Thesis title: DEVELOPMENT AND APPLICATION OF BIOINFORMATICS METHODS IN THE ANALYSIS OF THE INTERACTIONS BETWEEN AURORA-A KINASE AND ORTHOSTERIC INHIBITORS, AND IN THE DEVELOPMENT OF NEW TANKYRASE INHIBITORS
Aurora kinase proteins are a family of serine-threonine kinases implicated in several processes of cell division. Kinases play crucial roles in regulating a wide range of cellular processes, by catalysing phosphate transfer to serine, threonine, and tyrosine residues . Most protein kinases are excellent drug targets, especially in oncology, because they are the basis of dysregulations that can lead to the onset of cancer (e.g., Imatinib/Gleevec targeting BCR-Abl tyrosine kinase, c-Kit receptor tyrosine kinase and PDGF receptor) . However, kinase proteins share a high similarity of their conserved ATP binding sites. This observation presents a significant challenge in the discovery of non-promiscuous inhibitors. Because the nucleotide-binding sites of kinases are the most promising, yet the most highly conserved, the two main challenges for the discovery of new inhibitors are 1) to develop compounds that selectively bind to a specific nucleotide-binding site of a specific kinase and 2) to obtain new, highly potent compounds that can compete with millimolar-level ATP concentrations. The combination of selectivity and potency presents a serious challenge. We tackled this goal using a computational approach. In particular, the aim of the first part of this thesis is to improve the docking prediction and scoring performance of Virtual Screening (VS) for small molecules with potential inhibitory activity on Aurora-A protein kinase, with the main of obtaining in the future a kinase-focused VS server.
Therefore, this project can be divided into four parts:
• Dataset creation and analysis of crystallographic structures, belonging to the Aurora-A kinase;
• Clustering and analysis of ligands, and development of class-based pharmacophores for each set of scaffolds;
• Performing docking calculations in basic mode, with pharmacophoric maps, with flexible residues and with both;
• Analysis of the results.
The second part of this thesis focuses on the development of new compounds able to inhibit tankyrase enzymes. Tankyrases belong to the Diphtheria toxin-like ADP-ribosyltransferase (ARTD) enzyme superfamily, also known as poly (ADP-ribose) polymerases (PARPs). They catalyse a covalent post-translational modification reaction, where they transfer ADP-ribose units from NAD+ to target proteins. Tankyrases are involved in many cellular processes and their roles in telomere homeostasis, Wnt signalling and in several diseases including cancers have made them interesting drug targets.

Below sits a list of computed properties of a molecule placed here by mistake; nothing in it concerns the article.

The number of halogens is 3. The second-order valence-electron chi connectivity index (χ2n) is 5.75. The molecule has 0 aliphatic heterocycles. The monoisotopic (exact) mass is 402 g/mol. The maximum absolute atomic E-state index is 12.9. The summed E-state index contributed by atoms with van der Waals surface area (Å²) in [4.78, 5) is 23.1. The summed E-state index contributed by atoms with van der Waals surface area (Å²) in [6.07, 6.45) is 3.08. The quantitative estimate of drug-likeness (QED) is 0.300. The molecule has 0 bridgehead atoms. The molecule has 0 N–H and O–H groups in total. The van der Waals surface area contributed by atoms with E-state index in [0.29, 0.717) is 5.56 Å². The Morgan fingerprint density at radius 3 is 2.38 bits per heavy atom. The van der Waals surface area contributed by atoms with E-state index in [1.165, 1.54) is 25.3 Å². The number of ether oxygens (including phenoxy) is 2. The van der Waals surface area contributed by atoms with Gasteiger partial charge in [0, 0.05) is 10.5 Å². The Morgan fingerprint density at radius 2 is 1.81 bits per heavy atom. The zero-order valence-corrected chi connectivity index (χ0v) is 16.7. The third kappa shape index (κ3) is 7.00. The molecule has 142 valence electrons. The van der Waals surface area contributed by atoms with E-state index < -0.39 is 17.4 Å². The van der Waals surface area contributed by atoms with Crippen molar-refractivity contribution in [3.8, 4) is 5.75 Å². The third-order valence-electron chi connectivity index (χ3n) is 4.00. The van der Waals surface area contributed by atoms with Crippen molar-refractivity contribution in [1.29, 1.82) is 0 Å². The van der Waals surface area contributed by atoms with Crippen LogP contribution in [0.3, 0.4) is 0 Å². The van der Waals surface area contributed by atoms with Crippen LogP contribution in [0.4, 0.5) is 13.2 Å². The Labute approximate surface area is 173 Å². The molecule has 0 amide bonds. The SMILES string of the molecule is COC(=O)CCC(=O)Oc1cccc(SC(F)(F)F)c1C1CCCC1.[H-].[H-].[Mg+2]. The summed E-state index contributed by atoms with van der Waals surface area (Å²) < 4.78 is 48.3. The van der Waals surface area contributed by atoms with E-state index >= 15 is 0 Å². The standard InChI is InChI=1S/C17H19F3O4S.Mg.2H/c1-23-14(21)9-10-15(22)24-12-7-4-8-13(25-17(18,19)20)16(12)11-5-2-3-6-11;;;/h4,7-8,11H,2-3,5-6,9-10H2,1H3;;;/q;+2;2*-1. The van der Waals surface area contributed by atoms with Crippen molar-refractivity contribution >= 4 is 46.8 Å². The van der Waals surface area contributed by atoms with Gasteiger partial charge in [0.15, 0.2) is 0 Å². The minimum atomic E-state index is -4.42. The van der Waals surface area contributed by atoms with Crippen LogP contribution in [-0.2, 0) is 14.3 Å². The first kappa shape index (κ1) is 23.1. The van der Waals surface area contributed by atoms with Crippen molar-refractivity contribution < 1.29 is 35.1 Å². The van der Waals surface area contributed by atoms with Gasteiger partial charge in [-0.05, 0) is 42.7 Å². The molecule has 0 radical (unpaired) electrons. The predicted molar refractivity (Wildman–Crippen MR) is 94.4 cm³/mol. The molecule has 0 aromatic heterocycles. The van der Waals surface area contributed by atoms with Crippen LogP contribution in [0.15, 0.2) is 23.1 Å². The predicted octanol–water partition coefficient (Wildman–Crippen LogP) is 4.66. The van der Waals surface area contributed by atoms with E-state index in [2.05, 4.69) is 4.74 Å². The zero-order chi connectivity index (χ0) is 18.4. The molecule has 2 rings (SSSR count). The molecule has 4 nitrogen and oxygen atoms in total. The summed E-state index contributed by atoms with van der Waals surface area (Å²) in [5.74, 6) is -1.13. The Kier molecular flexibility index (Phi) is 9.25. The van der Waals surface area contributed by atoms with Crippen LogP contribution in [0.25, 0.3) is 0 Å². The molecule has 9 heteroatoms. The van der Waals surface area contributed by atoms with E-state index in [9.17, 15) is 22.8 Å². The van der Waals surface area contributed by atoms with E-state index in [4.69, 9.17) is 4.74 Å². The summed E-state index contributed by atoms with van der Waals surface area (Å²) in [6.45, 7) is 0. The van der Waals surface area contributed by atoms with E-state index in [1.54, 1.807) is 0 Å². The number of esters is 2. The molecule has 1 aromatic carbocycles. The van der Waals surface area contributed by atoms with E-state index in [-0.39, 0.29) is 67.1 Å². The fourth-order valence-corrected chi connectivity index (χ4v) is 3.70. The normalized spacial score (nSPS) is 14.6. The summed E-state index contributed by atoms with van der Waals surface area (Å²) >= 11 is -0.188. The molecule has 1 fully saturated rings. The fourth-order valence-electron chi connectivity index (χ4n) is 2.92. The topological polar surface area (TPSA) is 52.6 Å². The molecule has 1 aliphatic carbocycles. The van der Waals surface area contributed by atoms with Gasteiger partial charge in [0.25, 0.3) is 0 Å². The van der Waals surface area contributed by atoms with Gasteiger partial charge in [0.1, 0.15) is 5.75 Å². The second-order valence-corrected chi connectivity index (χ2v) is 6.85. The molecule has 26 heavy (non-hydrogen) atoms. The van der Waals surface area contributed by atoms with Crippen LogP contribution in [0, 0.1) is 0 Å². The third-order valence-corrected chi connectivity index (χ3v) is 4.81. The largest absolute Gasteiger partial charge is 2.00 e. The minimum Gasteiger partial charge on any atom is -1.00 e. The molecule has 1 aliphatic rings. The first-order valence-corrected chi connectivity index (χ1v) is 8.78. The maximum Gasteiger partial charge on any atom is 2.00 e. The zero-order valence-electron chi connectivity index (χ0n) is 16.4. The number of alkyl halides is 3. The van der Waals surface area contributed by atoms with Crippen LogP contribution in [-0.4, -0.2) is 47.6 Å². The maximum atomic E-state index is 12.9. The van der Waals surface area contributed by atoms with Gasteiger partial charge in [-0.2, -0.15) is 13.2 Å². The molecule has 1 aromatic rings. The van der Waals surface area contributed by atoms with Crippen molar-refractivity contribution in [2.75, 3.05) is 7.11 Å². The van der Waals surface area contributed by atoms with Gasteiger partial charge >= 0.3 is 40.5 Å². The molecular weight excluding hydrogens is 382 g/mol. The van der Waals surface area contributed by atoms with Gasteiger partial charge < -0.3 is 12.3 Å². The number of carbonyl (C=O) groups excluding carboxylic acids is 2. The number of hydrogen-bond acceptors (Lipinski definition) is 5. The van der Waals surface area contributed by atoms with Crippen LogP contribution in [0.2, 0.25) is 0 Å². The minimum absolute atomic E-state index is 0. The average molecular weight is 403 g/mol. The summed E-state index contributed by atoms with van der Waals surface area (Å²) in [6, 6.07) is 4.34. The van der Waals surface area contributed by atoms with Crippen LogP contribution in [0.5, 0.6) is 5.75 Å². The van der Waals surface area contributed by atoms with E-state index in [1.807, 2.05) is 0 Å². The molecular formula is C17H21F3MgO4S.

All members of the PARP family catalyse the addition of a portion of ADP-ribose from NAD+ to acceptor proteins, such as various amino acid side chains, and the subsequent elongation of the polymer. Among these, Tankyrase 1 (TNKS1, PARP-5a) and Tankyrase 2 (TNKS2, PARP5b) are particular in that, in addition to the conserved C-terminal poly ADP-ribosylating catalytic domain, they include two distinct protein-protein interaction domains: a sterile α-motif and a cluster of five ankyrin repeats, which mediate self-multimerization and recognition of target proteins, respectively.
The previously identified MC2050 inhibitor  was co-crystallised in the PARP-1 protein. TNKS1 and TNKS2 are very similar to each other in their domain construction, they share 82% sequence identity and due to their unique domain structure, they differ from the other four poly (ADP-ribosyl) transferases not only in their overall domain structure but also in their functions.
Based on this evidence, and using a structure-based computational approach, the aim of this work was to develop a series of MC2050 analogues with selectivity on TNKS. Starting from the structure of 2-mercapto-quinazolone, a series of compounds were synthesised with the characteristic of protruding from the nicotinamide binding site to create additional and specific interactions with the adenosine subunit of TNKS. We used molecular docking simulations in order to predict the binding mode of a previously reported 2-mercapto-quinazolinone-based PARP inhibitor (MC2050) in PARP-1 catalytic domain and validated the accuracy of this model by X-ray co-crystal structure. Superimposition of MC2050 from PARP-1 co-crystal structure within the TNKSs catalytic domains uncovered that quinazolinone H-bonding could be preserved and paved the way for rational designing derivatives. By this approach, we generated a focused library of compounds in which the 2-mercapto-quinazolinone scaffold was functionalized with different aromatic systems installed on a piperazine moiety used as a linker.
In conclusion, herein we reported a computationally driven drug design, structure-based approach, that with a limited, but extremely focused, a synthetic effort led to the discovery of a bis-quinazolinone-based nicotinamide-adenosine dual-binder as a picomolar and selective TNKS-2 inhibitor, that has been selected as a lead compound for further optimization studies.
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